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Friday 15th January 2021




This week sees the start of an exciting and innovative project in partnership with Unicorn Theatre: the UK’s theatre for young audiences.  
As you know, at Anson we value the dramatic arts highly and encourage the children to perform on our stage, work with professionals in the industry and have opportunities to make an impact using their pupil voice. 
Hot on the heals of a month celebrating the performing arts in our Anson Advent Calendar, we are beginning 2021 working alongside the Unicorn Theatre to support them in bringing a new play to the stage later in the year. The play focuses around a young boy who loves nature. 

“Marvin secretly loves finding all the birds, bugs and animals that live in the parks around his London home. On his ninth birthday he's overjoyed - his very own binoculars! But then something terrible happens - he loses them and must face the fearsome park warden, Mrs Smythe. 
Marvin's Binoculars is a story about growing up, standing up for who you are. It's a chance to see the joys of the green spaces that are all around us, and the wildlife that thrives even in the most unlikely of places. Created and directed by Justin Audibert, the Unicorn's Artistic Director, this promises to be an adventureful, joyful and inspiring show.As part of the themes of urban wildlife and conservation, the partnership will see the children of Anson as co-creators who will help the director, actors, set designers and crew to shape the play, the characters and the scenes.”

As part of the themes of urban wildlife and conservation, the partnership will see the children of Anson as co-creators who will help the director, actors, set designers and crew to shape the play, the characters and the scenes. 
To make this happen, 20 children will be chosen to work directly with the team at the Unicorn. Through a video platform like Zoom they will take part in workshops to try and inspire them to share their thoughts on how the play should come together. However, as a school with far more than 20 children who are in a position to give their views, creativity and ideas, every session will be recorded and shared through Seesaw and Google Classroom so that everyone can watch, take part and complete the post session work. This means that literally anyone at Anson could be the final chosen artist for costumes, set design or  character development.  

So, how do you get involved?
If you are a parent of one of the 20 children being asked to take part in the session then you will receive a text message with a link to a Google Form. This will be your permission slip for your child to take part. There will be ten online sessions over the next four weeks and the children must be able to attend every session. If you have Zoom, a safe place for them to work and are happy for them to be part of the project then sign up.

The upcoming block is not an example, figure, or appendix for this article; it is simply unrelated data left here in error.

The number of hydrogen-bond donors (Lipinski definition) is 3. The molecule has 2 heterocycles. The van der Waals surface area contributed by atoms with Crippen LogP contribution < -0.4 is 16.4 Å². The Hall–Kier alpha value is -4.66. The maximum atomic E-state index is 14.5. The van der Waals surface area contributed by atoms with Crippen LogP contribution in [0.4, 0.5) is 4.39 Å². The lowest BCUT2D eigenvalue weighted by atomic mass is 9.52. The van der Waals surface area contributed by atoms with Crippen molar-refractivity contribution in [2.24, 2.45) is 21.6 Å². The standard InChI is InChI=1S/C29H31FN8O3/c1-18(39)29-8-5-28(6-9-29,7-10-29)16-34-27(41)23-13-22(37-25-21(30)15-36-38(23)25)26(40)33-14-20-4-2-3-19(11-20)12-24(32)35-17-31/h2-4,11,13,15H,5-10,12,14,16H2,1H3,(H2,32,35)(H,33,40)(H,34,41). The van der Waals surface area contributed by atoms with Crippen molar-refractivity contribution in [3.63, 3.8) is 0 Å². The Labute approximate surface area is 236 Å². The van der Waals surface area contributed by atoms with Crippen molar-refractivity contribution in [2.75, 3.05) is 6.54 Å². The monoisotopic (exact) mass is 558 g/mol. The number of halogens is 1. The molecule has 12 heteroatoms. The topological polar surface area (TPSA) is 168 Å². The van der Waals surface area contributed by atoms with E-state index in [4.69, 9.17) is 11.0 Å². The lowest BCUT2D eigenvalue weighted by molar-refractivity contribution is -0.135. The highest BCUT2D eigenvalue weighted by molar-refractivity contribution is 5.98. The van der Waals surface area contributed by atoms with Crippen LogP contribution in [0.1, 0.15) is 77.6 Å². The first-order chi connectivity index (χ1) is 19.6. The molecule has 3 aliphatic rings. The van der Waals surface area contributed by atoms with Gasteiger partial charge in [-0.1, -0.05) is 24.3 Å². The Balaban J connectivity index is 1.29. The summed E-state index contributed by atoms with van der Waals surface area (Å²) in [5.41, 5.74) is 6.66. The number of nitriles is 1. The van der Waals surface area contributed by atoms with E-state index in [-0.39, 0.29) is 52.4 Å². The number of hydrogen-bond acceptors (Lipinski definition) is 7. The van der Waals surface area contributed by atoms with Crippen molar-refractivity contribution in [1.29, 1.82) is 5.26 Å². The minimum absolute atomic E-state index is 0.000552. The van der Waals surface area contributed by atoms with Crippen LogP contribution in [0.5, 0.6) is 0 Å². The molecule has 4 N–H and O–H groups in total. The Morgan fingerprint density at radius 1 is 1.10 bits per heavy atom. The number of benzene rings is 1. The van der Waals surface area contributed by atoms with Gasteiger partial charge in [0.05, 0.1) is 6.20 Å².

For everyone else, from Monday 25th January you will begin to see the work, tasks, challenges and sessions videos  appearing in Google Classroom and Seesaw. Using the tasks, when you have ideas, creative thoughts or inspiration you can share them with your teachers. All the work will then be handed over to the Unicorn team to help them develop Marvin’s Binoculars. 
We think this is a great opportunity for everyone at Anson to really support the theatre, develop their understanding of what it takes to create a play and be part of something online that will pull everyone together at a time when we are so far apart. Furthermore, when the play is performed in the summer, Anson will get a chance to see it and find out which of our ideas made it into the final version of the play. 



Announcing a new lockdown special! Online recorder sessions to spread some much needed musical cheer!
The team at the Brent Music Service have devised an after-school programme with their resident recorder specialist Steffi Dykes for parents and children to learn recorder together in group Zoom sessions. 
They would like as many children as possible to take part in this initiative and hope that it will be a fun way to get parents involved in their child’s musical learning.
The team have sessions for complete beginners as well as “improvers” and can cater for children in Years 2-6. Classes start on 1st Feb and the deadline to sign up is 27th Jan.
All of the information is on the following website:
In a normal year over 7,000 children learn to play the recorder in Brent. Let’s see how many families at Anson we can get involved!



Can you spare one hour to look in your garden, from a window or in your local park for one hour between 29th and 31st January?